Shorewood — You don't have to be an Olympic-medal-winning cyclist to outrace a car from the North Shore to downtown Milwaukee.
That's the point former Olympic cyclist Brent Emery was trying to make when he switched from his $10,000 racing bike to an electric-assisted bike for this year's Greater Milwaukee 'Rider vs. Driver' Commuter Challenge.
Emery beat a car in last year's race with an average speed of 24 mph, but by switching to an electric-assisted bicycle, his speed topped out at 20 mph during this year's race on Monday, June 6. He said the electric-assist function makes bike commuting more manageable for those traveling long distances or don't want to be sweaty when they arrive at work.
'This bike will go the same speed no matter who's riding it,' he said.
Emery beat professional race car driver Andrew Hobbs by 7 minutes and 33 seconds in the 4.6 mile race from Rainbow Jersey Bicycles, 4600 N. Wilson Drive, to The Calling statue in downtown Milwaukee.
While Emery had clear sailing on the Oak Leaf Trail, Hobbs took Hampton Road to I-43, where he got stuck in rush-hour traffic. Having raced go-karts since he was 8 and cars since he was 17, 22-year-old Hobbs' racing skills were stunted by stoplights, traffic and parking shortages that don't affect cyclists on the Oak Leaf Trail.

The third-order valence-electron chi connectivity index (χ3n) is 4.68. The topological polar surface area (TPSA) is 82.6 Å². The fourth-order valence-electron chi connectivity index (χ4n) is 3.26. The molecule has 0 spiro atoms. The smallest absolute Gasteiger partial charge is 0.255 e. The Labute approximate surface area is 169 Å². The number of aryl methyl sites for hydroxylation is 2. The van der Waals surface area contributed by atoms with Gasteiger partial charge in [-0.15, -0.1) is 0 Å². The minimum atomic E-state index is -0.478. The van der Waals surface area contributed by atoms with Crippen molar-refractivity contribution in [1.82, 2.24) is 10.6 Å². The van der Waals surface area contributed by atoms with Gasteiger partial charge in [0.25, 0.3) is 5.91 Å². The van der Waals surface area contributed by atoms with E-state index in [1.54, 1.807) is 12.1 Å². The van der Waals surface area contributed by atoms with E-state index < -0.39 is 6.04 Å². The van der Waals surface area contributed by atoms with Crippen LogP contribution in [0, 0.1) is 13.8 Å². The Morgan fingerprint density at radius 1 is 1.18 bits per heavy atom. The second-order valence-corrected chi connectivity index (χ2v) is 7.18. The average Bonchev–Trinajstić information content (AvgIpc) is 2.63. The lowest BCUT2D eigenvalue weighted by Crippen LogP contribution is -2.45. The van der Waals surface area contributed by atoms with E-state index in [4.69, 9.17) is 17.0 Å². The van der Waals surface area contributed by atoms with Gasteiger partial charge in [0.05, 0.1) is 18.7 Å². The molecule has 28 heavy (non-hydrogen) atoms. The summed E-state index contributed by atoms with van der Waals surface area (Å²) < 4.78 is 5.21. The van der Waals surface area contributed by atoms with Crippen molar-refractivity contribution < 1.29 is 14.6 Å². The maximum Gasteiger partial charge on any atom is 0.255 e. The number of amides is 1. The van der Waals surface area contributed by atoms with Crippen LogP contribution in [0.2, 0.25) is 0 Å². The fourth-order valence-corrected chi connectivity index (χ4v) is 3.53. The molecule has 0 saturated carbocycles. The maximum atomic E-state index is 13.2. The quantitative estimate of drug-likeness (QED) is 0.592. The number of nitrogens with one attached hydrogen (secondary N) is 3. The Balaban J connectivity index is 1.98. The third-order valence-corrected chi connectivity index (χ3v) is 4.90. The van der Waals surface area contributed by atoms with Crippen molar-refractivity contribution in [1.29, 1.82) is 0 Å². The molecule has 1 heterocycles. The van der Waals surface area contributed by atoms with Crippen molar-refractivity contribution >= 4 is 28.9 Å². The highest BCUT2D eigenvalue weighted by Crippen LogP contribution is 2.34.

The 'rider vs. driver' race is organized by the Greater Shorewood Bikers and the Wisconsin Bike Federation in celebration of Wisconsin Bike-to-Work Week. This is the third consecutive year a bicyclist has outpaced a car in a race from the Shorewood-Whitefish Bay border to the orange starburst statue.
Emery finished the race in 13 minutes and 27 seconds, which is 1 minute and 15 seconds slower than his ride last year. Last year's race started at Colectivo, which like Rainbow Jersey, is also located on the Shorewood-Whitefish Bay border.
To further emphasize the point that an average person can outpedal a car, bike commuters Mara Kuhlmann and Elaine Miller both reached the finish line before Hobbs. Melanie Maddux, a first-time bike commuter, reached the finish line less than two minutes after Hobbs.
Those three female bicyclists are just a small sampling of Shorewood's bicyclists. The U.S. Census reports that 3.4 percent of Shorewood residents get to work primarily by bike - a rate 3 times higher than the national average.
Hobbs and Emery placed a friendly wager on the race, and as a result, Hobbs will be donating $200 to Emery's favorite charity: Variety - the Children's Charity of Wisconsin.